1) Kamelos/Kamilos (Greek) are very similar words, and easily transcribed incorrectly. Straight Dope’s assertion that the bizarre translation is more likely to be correct has *some* merit, but I think it’s a stretch to suggest either (a) that it’s a rule (e.g. my grandmother’s maiden name went from ‘Grimes’ to ‘Crimes’ because of a misspelling on her birth certificate – you would’ve thought *someone* would’ve noticed…), or (b) a conjecture that can be considered to be ‘evidence’ one way or another.
2) Written (Classical) Greek rarely came out perfect anyway. Place three ancient versions of the Odyssey side by side, and you’ll see a fair amount of variety between them – both in words used and in spelling. This is most notable for the vowel sounds (such as the short and long Greek “e”).
3) Intriguingly, the Aramaic words for camel and rope are identical (Gamla). As the New Testament, albeit written in Greek, was based on events affecting Aramaic speakers (whether real events or not), it is widely assumed that much of the ‘source’ material (whether true or fictitious) came from Aramaic speakers. So perhaps a mis-translation came about between the Aramaic and the Greek, rather than the Greek and the Latin.
4) The usual explanation that the phrase means ‘taking a camel through the Eye of the Needle (where the Eye of the Needle was a gate in Jerusalem) has no written or archeological evidence to support it. No such gate appears to have existed.
Beyond all that, I think we probably can’t say for sure. We’ll probably never know, unless new sources come to light. So I think it remains one of those wonderful historical, linguistic mysteries that makes looking back in time so fascinating (at least to me!)
The New Testament might be a load of superstitious garbage in terms of its content, but as a piece of ancient literature it’s an outstanding and fascinating piece of work. Please don’t all shout at me for saying that. To twist the old saying about guns a little: it’s not books that do damage, it’s how people use them. If only we could delight in the Bible, Qu’oran and other old texts for what they were – a window into the beliefs and lives of our ancestors – rather than as a tool for oppression, brain-washing and spreading nonsense. I hope one day that we’ll get there, and that my children or grandchildren will one day study the religious texts alongside Homer and Virgil, and be taught to have the same critical eye for all of them.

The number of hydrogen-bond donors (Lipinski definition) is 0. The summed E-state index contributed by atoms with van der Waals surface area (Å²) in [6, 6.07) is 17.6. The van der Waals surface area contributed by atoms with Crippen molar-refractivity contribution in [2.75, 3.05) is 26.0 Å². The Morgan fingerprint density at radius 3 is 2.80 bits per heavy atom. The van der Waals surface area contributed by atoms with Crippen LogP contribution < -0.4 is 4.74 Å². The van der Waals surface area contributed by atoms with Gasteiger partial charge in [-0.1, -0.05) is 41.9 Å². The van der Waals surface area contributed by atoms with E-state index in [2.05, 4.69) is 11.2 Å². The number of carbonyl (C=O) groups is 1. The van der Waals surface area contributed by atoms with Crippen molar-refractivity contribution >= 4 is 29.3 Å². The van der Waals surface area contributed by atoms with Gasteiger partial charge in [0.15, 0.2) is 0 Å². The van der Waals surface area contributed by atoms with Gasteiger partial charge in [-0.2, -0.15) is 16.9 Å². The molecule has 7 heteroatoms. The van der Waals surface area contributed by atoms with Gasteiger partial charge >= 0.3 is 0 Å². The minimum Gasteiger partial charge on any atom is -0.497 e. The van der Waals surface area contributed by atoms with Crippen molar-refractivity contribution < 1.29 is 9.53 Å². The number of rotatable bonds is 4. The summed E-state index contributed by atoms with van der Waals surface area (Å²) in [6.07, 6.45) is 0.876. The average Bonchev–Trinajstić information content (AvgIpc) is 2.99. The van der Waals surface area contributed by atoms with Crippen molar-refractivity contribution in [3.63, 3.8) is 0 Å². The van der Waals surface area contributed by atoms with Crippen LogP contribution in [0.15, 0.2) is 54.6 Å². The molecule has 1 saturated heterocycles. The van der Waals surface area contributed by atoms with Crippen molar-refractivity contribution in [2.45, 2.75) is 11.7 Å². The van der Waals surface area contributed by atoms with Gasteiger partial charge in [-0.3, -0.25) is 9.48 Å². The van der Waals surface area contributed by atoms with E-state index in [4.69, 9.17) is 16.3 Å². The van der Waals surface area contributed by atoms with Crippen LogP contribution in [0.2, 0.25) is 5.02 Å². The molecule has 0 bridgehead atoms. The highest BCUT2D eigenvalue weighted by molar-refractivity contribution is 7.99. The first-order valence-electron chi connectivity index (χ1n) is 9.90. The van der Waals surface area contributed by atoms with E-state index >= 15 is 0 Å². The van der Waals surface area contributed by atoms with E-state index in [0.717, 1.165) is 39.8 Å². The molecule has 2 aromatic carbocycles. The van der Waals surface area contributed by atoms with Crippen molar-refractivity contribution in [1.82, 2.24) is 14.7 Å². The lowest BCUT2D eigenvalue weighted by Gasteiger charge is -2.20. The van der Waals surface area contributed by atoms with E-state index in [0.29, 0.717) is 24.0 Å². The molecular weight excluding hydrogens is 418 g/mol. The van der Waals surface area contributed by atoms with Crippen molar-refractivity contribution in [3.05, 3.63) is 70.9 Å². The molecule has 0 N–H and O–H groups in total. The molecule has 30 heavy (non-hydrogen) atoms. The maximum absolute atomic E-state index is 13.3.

This suggests a really ripe Monty-Python-esque skit. The jihadi, still emitting smoke, arrives at the gate of Paradise to collect his reward. Imagine his disappointment when he gets 72 raisins. Imagine the gate-keeper’s indignation when he finds out what the jihadi was expecting 72 of. Just what kind of establishment do you think we are running here, young man?
Hilarious #Jesusandmo!!! On virgins: http://www.jesusandmo.net/2009/10/08/dried/
Maybe it was both female virgins and raisins – sultanas!
MyCatIsGod, can I please have your babies?
ps Your cat isn’t god, I have 3 cats and they each are god.
@Mycatisdog 🙂 I agree with your opinion about the religious texts. I only came to see the true beauty of the Gospels when I could read them in the original with my elementary knowledge of Ancient Greek. The obscure parts became much clearer, too. Sometimes I ask myself the question: how many believers would there be in the world if everyone knew what the religious texts really say…
BTW that’s also what current theologians should be trying to do: show the people of today the beliefs of the people of the past, and possibly try to learn from their mistakes. Nihil novum sub sole.
Sorry for using Latin. Can’t help myself.
Maybe the raisins are virgins, having previously not known by man.
I always thought it was meant literally and was supposed to be read in a heavily sarcastic tone; a biblical ‘yo mamma’s so fat’ put-down.
Surely just the once would fulfil her obligation?
And finally, it was my understanding that the promised reward was meant to be 72 raisins of crystal clarity, which were a rare and valuable fruit in the day, unlike virgin females who were more a throwaway commodity.
And while I’m still so delighted with the sophistication of comments here generally, may I add my obol’s worth?
Colt and foal.
And by far the most egregious, in terms of almost universal acceptance : parthenos and almah.
Back to your regular programming…